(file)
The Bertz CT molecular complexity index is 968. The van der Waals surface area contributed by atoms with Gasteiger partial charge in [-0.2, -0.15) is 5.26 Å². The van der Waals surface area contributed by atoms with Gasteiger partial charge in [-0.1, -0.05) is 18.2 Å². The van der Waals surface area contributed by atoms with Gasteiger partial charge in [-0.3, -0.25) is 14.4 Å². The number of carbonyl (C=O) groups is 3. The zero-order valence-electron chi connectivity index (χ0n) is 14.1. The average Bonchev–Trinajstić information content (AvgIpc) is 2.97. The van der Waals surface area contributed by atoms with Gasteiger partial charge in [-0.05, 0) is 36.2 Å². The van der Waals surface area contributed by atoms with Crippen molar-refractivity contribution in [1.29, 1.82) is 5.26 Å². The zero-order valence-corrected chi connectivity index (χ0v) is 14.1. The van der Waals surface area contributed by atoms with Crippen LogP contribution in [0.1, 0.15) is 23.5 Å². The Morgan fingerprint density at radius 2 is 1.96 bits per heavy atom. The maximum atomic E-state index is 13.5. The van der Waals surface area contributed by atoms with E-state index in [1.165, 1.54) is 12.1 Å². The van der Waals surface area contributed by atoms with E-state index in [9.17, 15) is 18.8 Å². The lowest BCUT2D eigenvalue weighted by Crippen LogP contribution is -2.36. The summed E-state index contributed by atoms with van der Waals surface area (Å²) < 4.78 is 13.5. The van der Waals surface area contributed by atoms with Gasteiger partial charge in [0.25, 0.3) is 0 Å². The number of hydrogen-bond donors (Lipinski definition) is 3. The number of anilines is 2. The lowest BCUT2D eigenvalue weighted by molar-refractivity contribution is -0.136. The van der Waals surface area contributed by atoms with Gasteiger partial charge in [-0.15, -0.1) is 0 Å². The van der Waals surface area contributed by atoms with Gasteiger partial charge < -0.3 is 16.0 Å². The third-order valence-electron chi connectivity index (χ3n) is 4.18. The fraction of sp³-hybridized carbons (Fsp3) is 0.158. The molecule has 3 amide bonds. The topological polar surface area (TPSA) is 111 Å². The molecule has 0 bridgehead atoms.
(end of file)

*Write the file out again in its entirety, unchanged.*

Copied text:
The Bertz CT molecular complexity index is 968. The van der Waals surface area contributed by atoms with Gasteiger partial charge in [-0.2, -0.15) is 5.26 Å². The van der Waals surface area contributed by atoms with Gasteiger partial charge in [-0.1, -0.05) is 18.2 Å². The van der Waals surface area contributed by atoms with Gasteiger partial charge in [-0.3, -0.25) is 14.4 Å². The number of carbonyl (C=O) groups is 3. The zero-order valence-electron chi connectivity index (χ0n) is 14.1. The average Bonchev–Trinajstić information content (AvgIpc) is 2.97. The van der Waals surface area contributed by atoms with Gasteiger partial charge in [-0.05, 0) is 36.2 Å². The van der Waals surface area contributed by atoms with Crippen molar-refractivity contribution in [1.29, 1.82) is 5.26 Å². The zero-order valence-corrected chi connectivity index (χ0v) is 14.1. The van der Waals surface area contributed by atoms with Crippen LogP contribution in [0.1, 0.15) is 23.5 Å². The Morgan fingerprint density at radius 2 is 1.96 bits per heavy atom. The maximum atomic E-state index is 13.5. The van der Waals surface area contributed by atoms with E-state index in [1.165, 1.54) is 12.1 Å². The van der Waals surface area contributed by atoms with E-state index in [9.17, 15) is 18.8 Å². The lowest BCUT2D eigenvalue weighted by Crippen LogP contribution is -2.36. The summed E-state index contributed by atoms with van der Waals surface area (Å²) < 4.78 is 13.5. The van der Waals surface area contributed by atoms with Gasteiger partial charge in [0.25, 0.3) is 0 Å². The number of hydrogen-bond donors (Lipinski definition) is 3. The number of anilines is 2. The lowest BCUT2D eigenvalue weighted by molar-refractivity contribution is -0.136. The van der Waals surface area contributed by atoms with Gasteiger partial charge in [-0.15, -0.1) is 0 Å². The van der Waals surface area contributed by atoms with Gasteiger partial charge < -0.3 is 16.0 Å². The third-order valence-electron chi connectivity index (χ3n) is 4.18. The fraction of sp³-hybridized carbons (Fsp3) is 0.158. The molecule has 3 amide bonds. The topological polar surface area (TPSA) is 111 Å². The molecule has 0 bridgehead atoms.